• Clinical predictors for etiology of acute diarrhea in children in resource-limited settings.

      Brintz, Ben J; Howard, Joel I; Haaland, Benjamin; Platts-Mills, James A; Greene, Tom; Levine, Adam C; Nelson, Eric J; Pavia, Andrew T; Kotloff, Karen L; Leung, Daniel T (Public Library of Science, 2020-10-09)
      Background Diarrhea is one of the leading causes of childhood morbidity and mortality in lower-and mid-dle-income countries. In such settings, access to laboratory diagnostics are often limited, and decisions for use of antimicrobials often empiric. Clinical predictors are a potential non-laboratory method to more accurately assess diarrheal etiology, the knowledge of which could improve management of pediatric diarrhea. Methods We used clinical and quantitative molecular etiologic data from the Global Enteric Multicen-ter Study (GEMS), a prospective, case-control study, to develop predictive models for the etiology of diarrhea. Using random forests, we screened the available variables and then assessed the performance of predictions from random forest regression models and logistic regression models using 5-fold cross-validation. Results We identified 1049 cases where a virus was the only etiology, and developed predictive models against 2317 cases where the etiology was known but non-viral (bacterial, proto-zoal, or mixed). Variables predictive of a viral etiology included lower age, a dry and cold season, increased height-for-age z-score (HAZ), lack of bloody diarrhea, and presence of vomiting. Cross-validation suggests an AUC of 0.825 can be achieved with a parsimonious model of 5 variables, achieving a specificity of 0.85, a sensitivity of 0.59, a NPV of 0.82 and a PPV of 0.64. Conclusion Predictors of the etiology of pediatric diarrhea can be used by providers in low-resource settings to inform clinical decision-making. The use of non-laboratory methods to diagnose viral causes of diarrhea could be a step towards reducing inappropriate antibiotic prescription worldwide.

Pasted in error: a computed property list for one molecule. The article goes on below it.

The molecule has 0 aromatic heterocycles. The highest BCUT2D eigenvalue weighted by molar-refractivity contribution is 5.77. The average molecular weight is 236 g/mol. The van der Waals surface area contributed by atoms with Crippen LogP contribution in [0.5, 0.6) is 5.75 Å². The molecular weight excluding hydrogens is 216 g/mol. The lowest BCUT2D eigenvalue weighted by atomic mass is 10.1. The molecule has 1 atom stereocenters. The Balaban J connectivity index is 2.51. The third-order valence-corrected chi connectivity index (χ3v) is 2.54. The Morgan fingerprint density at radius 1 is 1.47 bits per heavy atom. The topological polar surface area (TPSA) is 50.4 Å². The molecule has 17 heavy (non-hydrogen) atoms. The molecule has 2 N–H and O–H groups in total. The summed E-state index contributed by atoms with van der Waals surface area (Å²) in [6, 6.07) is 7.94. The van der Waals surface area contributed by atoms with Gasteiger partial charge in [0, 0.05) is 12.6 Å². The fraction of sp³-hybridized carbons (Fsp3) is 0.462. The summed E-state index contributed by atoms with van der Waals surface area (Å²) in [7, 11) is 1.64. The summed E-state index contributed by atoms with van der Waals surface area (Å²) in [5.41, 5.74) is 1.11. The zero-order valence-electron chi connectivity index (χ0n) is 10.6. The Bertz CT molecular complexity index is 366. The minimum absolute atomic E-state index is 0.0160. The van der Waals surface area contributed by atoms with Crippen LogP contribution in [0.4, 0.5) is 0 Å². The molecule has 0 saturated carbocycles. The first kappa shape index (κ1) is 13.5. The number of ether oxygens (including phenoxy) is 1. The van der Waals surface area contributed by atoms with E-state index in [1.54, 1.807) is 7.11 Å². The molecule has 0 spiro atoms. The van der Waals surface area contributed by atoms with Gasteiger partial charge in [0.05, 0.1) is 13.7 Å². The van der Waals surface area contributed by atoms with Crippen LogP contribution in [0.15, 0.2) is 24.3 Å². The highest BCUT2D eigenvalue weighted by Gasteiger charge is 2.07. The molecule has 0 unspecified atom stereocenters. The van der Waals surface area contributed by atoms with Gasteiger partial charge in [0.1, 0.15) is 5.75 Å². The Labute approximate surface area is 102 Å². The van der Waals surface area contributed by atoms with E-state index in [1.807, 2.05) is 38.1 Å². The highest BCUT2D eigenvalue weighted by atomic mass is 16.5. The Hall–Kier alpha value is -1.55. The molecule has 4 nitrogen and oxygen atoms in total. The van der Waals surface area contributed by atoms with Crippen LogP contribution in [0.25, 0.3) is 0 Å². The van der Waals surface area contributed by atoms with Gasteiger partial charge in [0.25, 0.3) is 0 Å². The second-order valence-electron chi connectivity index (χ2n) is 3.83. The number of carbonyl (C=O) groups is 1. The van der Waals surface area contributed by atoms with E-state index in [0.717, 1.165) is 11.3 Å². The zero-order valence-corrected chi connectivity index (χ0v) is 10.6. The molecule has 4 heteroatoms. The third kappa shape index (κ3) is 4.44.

• A modular approach to integrating multiple data sources into real-time clinical prediction for pediatric diarrhea.

      Brintz, Ben J; Haaland, Benjamin; Howard, Joel; Chao, Dennis L; Proctor, Joshua L; Khan, Ashraful I; Ahmed, Sharia M; Keegan, Lindsay T; Greene, Tom; Keita, Adama Mamby; et al. (eLife Sciences Publications, 2021-02-02)
      Traditional clinical prediction models focus on parameters of the individual patient. For infectious diseases, sources external to the patient, including characteristics of prior patients and seasonal factors, may improve predictive performance. We describe the development of a predictive model that integrates multiple sources of data in a principled statistical framework using a post-test odds formulation. Our method enables electronic real-time updating and flexibility, such that components can be included or excluded according to data availability. We apply this method to the prediction of etiology of pediatric diarrhea, where 'pre-test' epidemiologic data may be highly informative. Diarrhea has a high burden in low-resource settings, and antibiotics are often over-prescribed. We demonstrate that our integrative method outperforms traditional prediction in accurately identifying cases with a viral etiology, and show that its clinical application, especially when used with an additional diagnostic test, could result in a 61% reduction in inappropriately prescribed antibiotics. © 2021, Brintz et al.